Bearing a Heavy Load
By Henry E. Seaton

April 2007
Reprinted from

Q Regulations have been proposed that would hold intermodal equipment providers accountable for the “roadworthiness” of their containers and chasses. I firmly believe the regulations do not go far enough. One thing that seems to be missing is the fact that terminals often load heavy containers on chasses that are not adequate to haul them. This exposes my company to risk by forcing us to use the same equipment that may have been subject to undue stress countless times.

A The Federal Motor Carrier Safety Administration issued its Notice of Proposed Rulemaking on roadability in the Dec. 21, 2006 Federal Register in response to a congressional mandate in the SAFETEA-LU legislation now codified at 49 U.S.C. §31136(a). Comments were due March 21. At issue is the high frequency of accidents due to latent defects and poor maintenance of intermodal equipment, primarily chasses. Intermodal draymen and intermediaries who interchange or lease chasses on a movement-by-movement basis have long complained they cannot be responsible for latent defects that were not able to be discovered by a thorough inspection at time of pickup.

As directed by Congress, FMCSA plans to address the problem by making the intermodal equipment provider responsible for maintenance, and therefore subject to carrier-like safety duties, responsibilities and enforcement actions for noncompliance. The proposed rule would regulate any party that tendered intermodal chasses or containers to motor carriers, including steamship lines, railroads, terminal operators and chassis pool owners. Each intermodal equipment provider (IEP) would be required to register with FMCSA, file a Form MCS-150C and display its own U.S. Department of Transportation number on each intermodal container and chassis it leases or interchanges.

IEPs would have to establish a systematic inspection, and a documented repair and maintenance program, including a system to respond to mechanical defects and deficiencies. FMCSA would be able to conduct “roadability” reviews similar to compliance reviews, with on-site examination of the IEP’s inspection, repair and maintenance records under 49 C.F.R. §390, §393 and §396. IEPs would be measured on SafeStat and verified for compliance; a pattern of accidents or noncompliance would be among the bases for a compliance review. Out-of-service orders and fines could be assessed.

While it appears the proposed rules are an important step in holding IEPs responsible for maintenance and repair, the proposed rules do not address the issue you raise. Under the Intermodal Safe Container Act, a shipper already is responsible for communicating the accurate weight of the cargo to the drayman. If other draymen and IEPs are overloading chasses intentionally to the point that the iron becomes tired and gives way, that is a latent defect that is not your fault or responsibility, and one that you are not responsible for finding on visual inspection under the Uniform Intermodal Interchange and Facilities Access Agreement (UIIA).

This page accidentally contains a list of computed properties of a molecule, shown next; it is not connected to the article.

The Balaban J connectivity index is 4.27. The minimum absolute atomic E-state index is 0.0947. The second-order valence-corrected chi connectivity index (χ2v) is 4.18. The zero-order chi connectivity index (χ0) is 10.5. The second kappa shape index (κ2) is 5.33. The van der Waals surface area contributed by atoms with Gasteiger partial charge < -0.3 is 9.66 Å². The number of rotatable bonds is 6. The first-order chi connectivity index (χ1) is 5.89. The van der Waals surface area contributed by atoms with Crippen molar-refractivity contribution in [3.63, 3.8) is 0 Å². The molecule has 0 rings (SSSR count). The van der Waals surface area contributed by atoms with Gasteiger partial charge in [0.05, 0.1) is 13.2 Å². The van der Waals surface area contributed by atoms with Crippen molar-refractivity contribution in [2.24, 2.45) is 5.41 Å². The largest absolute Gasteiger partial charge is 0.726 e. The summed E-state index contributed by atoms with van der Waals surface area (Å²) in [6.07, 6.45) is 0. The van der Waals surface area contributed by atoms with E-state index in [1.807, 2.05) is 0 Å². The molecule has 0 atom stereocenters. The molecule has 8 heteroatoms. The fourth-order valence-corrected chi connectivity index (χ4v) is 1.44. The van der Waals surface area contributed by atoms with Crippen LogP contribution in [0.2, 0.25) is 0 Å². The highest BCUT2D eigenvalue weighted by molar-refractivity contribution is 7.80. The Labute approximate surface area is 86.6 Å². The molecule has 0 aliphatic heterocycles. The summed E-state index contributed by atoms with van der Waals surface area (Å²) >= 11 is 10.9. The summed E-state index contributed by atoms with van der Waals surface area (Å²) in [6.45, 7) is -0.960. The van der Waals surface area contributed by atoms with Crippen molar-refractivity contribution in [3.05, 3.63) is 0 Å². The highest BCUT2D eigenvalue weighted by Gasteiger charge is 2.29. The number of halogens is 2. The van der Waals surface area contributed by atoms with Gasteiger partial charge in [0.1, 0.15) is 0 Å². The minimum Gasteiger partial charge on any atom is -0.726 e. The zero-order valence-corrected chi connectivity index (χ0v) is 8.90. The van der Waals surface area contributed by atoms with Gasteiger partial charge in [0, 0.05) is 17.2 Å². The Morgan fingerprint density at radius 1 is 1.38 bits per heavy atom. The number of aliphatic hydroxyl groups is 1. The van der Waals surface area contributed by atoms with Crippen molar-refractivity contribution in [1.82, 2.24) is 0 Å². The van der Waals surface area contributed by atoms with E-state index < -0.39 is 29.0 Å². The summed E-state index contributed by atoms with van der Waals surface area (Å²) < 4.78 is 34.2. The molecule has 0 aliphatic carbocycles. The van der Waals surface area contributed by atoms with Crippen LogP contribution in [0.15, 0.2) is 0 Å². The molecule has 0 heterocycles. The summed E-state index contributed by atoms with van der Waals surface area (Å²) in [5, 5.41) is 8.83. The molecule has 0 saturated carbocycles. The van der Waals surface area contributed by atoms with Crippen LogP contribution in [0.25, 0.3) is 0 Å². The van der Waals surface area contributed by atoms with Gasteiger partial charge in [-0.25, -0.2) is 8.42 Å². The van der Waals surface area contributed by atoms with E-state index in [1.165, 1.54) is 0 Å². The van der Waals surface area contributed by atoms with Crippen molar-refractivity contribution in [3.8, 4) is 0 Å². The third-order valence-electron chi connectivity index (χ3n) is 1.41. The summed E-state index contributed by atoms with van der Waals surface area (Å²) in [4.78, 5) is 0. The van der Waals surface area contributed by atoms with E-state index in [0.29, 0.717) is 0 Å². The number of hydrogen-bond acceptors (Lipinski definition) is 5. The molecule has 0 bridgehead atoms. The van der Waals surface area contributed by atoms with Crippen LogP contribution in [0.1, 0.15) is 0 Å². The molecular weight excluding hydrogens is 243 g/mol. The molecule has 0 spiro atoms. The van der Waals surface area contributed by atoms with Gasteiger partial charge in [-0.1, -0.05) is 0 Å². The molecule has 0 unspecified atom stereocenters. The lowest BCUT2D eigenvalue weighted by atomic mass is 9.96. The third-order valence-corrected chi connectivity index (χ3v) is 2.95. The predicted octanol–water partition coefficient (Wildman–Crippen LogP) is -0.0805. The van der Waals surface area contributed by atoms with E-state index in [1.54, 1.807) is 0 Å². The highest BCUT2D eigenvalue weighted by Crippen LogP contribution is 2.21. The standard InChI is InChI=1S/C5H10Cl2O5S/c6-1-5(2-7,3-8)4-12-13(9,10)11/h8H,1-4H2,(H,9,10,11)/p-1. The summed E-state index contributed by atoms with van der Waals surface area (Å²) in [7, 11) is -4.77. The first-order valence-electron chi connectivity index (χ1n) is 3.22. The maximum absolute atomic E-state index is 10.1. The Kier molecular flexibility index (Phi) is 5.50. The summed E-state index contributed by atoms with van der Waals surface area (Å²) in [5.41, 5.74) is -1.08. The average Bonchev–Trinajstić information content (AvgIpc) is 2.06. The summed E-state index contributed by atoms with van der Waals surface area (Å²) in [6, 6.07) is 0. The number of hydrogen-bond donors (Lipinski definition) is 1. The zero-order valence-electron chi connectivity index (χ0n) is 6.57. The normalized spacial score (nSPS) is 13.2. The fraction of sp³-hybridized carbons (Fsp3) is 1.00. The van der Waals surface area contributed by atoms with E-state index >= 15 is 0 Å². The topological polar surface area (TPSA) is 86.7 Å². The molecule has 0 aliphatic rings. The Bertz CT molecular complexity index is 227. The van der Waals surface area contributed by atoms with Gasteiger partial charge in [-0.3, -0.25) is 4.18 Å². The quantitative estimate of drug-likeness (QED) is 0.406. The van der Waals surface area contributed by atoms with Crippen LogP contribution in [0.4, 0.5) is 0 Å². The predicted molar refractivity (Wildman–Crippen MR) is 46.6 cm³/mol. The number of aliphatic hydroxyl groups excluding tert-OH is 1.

The proposed rule contemplates that drayman, on taking possession of the container, will conduct thorough inspections. Clearly, if your driver accepts and operates obviously defective equipment, you still will be liable as a matter of law for negligence. Yet, the roadability rules should shift the legal burden for latent defects to the IEP where it belongs. I have some residual concern, however, about what has been described as “the two-handed pickpocket” – broadly worded indemnification and additional insured language in contracts.

The rules contemplate that the UIIA is the industry standard. The UIIA has been modified over the past several years to limit previously overbroad indemnification language and exclude draymen indemnification for latent defects. Yet some IEP-drafted private lease agreements require the lessee of intermodal equipment to broadly indemnify IEPs against all loss “arising out of” the lessee’s use of the equipment, and to provide insurance for the IEP’s protection in the event of suit.

Can IEPs use broadly worded indemnity and additional insured language to escape the financial consequences of violating the roadability rules after they become effective? It’s not clear. So the prudent course of action is to use the new rules to define the duties and responsibilities of both the providers and the users of intermodal equipment, and to not vary from UIIA standards. The risk of injury to third parties should be allocated in accordance with the cause of the loss and the failure of each respective party to comply with the safety duties established by the regulations.

Users of equipment provided by IEPs are advised to examine contracts that do not incorporate the UIIA language in allocating risk as a result of equipment maintenance issues.
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